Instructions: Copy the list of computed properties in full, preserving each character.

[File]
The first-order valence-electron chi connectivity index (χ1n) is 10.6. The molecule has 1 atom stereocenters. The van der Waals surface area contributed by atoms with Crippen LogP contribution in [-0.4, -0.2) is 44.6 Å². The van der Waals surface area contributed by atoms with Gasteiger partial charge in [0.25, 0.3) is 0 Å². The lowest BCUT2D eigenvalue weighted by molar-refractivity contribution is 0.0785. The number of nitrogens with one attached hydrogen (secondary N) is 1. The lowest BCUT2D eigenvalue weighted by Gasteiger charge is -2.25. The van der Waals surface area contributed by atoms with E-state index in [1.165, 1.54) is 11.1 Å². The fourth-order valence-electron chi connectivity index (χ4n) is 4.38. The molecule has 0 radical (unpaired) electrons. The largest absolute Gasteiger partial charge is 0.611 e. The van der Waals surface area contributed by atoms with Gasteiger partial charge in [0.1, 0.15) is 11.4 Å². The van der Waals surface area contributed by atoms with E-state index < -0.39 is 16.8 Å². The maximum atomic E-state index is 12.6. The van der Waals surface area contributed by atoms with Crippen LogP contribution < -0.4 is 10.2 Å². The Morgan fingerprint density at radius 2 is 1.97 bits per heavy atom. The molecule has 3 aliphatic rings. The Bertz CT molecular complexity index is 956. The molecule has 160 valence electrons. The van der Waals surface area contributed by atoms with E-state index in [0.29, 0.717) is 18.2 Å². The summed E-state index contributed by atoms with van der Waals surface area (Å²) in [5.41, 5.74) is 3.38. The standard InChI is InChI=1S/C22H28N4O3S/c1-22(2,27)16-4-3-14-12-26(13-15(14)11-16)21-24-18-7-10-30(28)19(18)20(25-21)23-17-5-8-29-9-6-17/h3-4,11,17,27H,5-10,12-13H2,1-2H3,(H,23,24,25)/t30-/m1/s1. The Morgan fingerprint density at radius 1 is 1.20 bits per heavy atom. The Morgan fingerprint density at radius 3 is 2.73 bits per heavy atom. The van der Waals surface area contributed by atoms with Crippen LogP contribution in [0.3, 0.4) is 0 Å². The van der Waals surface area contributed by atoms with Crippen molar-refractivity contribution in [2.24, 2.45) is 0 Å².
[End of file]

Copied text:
The first-order valence-electron chi connectivity index (χ1n) is 10.6. The molecule has 1 atom stereocenters. The van der Waals surface area contributed by atoms with Crippen LogP contribution in [-0.4, -0.2) is 44.6 Å². The van der Waals surface area contributed by atoms with Gasteiger partial charge in [0.25, 0.3) is 0 Å². The lowest BCUT2D eigenvalue weighted by molar-refractivity contribution is 0.0785. The number of nitrogens with one attached hydrogen (secondary N) is 1. The lowest BCUT2D eigenvalue weighted by Gasteiger charge is -2.25. The van der Waals surface area contributed by atoms with E-state index in [1.165, 1.54) is 11.1 Å². The fourth-order valence-electron chi connectivity index (χ4n) is 4.38. The molecule has 0 radical (unpaired) electrons. The largest absolute Gasteiger partial charge is 0.611 e. The van der Waals surface area contributed by atoms with Gasteiger partial charge in [0.1, 0.15) is 11.4 Å². The van der Waals surface area contributed by atoms with E-state index < -0.39 is 16.8 Å². The maximum atomic E-state index is 12.6. The van der Waals surface area contributed by atoms with Crippen LogP contribution < -0.4 is 10.2 Å². The Morgan fingerprint density at radius 2 is 1.97 bits per heavy atom. The molecule has 3 aliphatic rings. The Bertz CT molecular complexity index is 956. The molecule has 160 valence electrons. The van der Waals surface area contributed by atoms with E-state index in [0.29, 0.717) is 18.2 Å². The summed E-state index contributed by atoms with van der Waals surface area (Å²) in [5.41, 5.74) is 3.38. The standard InChI is InChI=1S/C22H28N4O3S/c1-22(2,27)16-4-3-14-12-26(13-15(14)11-16)21-24-18-7-10-30(28)19(18)20(25-21)23-17-5-8-29-9-6-17/h3-4,11,17,27H,5-10,12-13H2,1-2H3,(H,23,24,25)/t30-/m1/s1. The Morgan fingerprint density at radius 1 is 1.20 bits per heavy atom. The Morgan fingerprint density at radius 3 is 2.73 bits per heavy atom. The van der Waals surface area contributed by atoms with Crippen LogP contribution in [0.3, 0.4) is 0 Å². The van der Waals surface area contributed by atoms with Crippen molar-refractivity contribution in [2.24, 2.45) is 0 Å².